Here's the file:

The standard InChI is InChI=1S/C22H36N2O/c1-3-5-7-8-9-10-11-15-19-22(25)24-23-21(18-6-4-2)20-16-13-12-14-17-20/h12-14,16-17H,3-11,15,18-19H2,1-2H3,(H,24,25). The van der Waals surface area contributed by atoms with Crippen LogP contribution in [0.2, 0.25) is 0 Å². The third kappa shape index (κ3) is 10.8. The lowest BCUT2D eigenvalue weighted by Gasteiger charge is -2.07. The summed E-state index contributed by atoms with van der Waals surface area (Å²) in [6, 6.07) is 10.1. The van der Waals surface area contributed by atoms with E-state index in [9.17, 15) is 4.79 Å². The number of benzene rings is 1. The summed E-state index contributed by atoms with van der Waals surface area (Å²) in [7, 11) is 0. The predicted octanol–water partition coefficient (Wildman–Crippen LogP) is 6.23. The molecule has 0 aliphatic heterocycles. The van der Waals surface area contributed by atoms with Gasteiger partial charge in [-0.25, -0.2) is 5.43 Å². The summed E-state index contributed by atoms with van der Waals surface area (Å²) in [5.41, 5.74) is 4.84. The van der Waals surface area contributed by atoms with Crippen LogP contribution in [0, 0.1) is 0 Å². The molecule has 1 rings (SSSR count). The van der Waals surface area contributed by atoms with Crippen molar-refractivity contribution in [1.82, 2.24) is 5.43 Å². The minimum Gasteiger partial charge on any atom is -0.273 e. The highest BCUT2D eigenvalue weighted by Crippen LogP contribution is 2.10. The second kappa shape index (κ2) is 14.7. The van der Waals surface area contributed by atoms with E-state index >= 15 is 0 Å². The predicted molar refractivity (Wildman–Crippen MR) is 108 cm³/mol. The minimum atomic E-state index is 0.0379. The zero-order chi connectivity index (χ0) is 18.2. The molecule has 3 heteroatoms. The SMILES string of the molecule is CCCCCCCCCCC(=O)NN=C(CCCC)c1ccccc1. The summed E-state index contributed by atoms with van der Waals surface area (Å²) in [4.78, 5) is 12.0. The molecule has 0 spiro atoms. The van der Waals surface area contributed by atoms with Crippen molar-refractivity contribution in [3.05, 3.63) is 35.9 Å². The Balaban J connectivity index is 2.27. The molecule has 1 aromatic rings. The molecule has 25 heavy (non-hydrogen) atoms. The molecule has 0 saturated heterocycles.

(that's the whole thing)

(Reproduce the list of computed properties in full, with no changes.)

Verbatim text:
The standard InChI is InChI=1S/C22H36N2O/c1-3-5-7-8-9-10-11-15-19-22(25)24-23-21(18-6-4-2)20-16-13-12-14-17-20/h12-14,16-17H,3-11,15,18-19H2,1-2H3,(H,24,25). The van der Waals surface area contributed by atoms with Crippen LogP contribution in [0.2, 0.25) is 0 Å². The third kappa shape index (κ3) is 10.8. The lowest BCUT2D eigenvalue weighted by Gasteiger charge is -2.07. The summed E-state index contributed by atoms with van der Waals surface area (Å²) in [6, 6.07) is 10.1. The van der Waals surface area contributed by atoms with E-state index in [9.17, 15) is 4.79 Å². The number of benzene rings is 1. The summed E-state index contributed by atoms with van der Waals surface area (Å²) in [7, 11) is 0. The predicted octanol–water partition coefficient (Wildman–Crippen LogP) is 6.23. The molecule has 0 aliphatic heterocycles. The van der Waals surface area contributed by atoms with Gasteiger partial charge in [-0.25, -0.2) is 5.43 Å². The summed E-state index contributed by atoms with van der Waals surface area (Å²) in [5.41, 5.74) is 4.84. The van der Waals surface area contributed by atoms with Crippen LogP contribution in [0, 0.1) is 0 Å². The molecule has 1 rings (SSSR count). The van der Waals surface area contributed by atoms with Crippen molar-refractivity contribution in [1.82, 2.24) is 5.43 Å². The minimum Gasteiger partial charge on any atom is -0.273 e. The highest BCUT2D eigenvalue weighted by Crippen LogP contribution is 2.10. The second kappa shape index (κ2) is 14.7. The van der Waals surface area contributed by atoms with E-state index >= 15 is 0 Å². The predicted molar refractivity (Wildman–Crippen MR) is 108 cm³/mol. The minimum atomic E-state index is 0.0379. The zero-order chi connectivity index (χ0) is 18.2. The molecule has 3 heteroatoms. The SMILES string of the molecule is CCCCCCCCCCC(=O)NN=C(CCCC)c1ccccc1. The summed E-state index contributed by atoms with van der Waals surface area (Å²) in [4.78, 5) is 12.0. The molecule has 0 spiro atoms. The van der Waals surface area contributed by atoms with Crippen molar-refractivity contribution in [3.05, 3.63) is 35.9 Å². The Balaban J connectivity index is 2.27. The molecule has 1 aromatic rings. The molecule has 25 heavy (non-hydrogen) atoms. The molecule has 0 saturated heterocycles.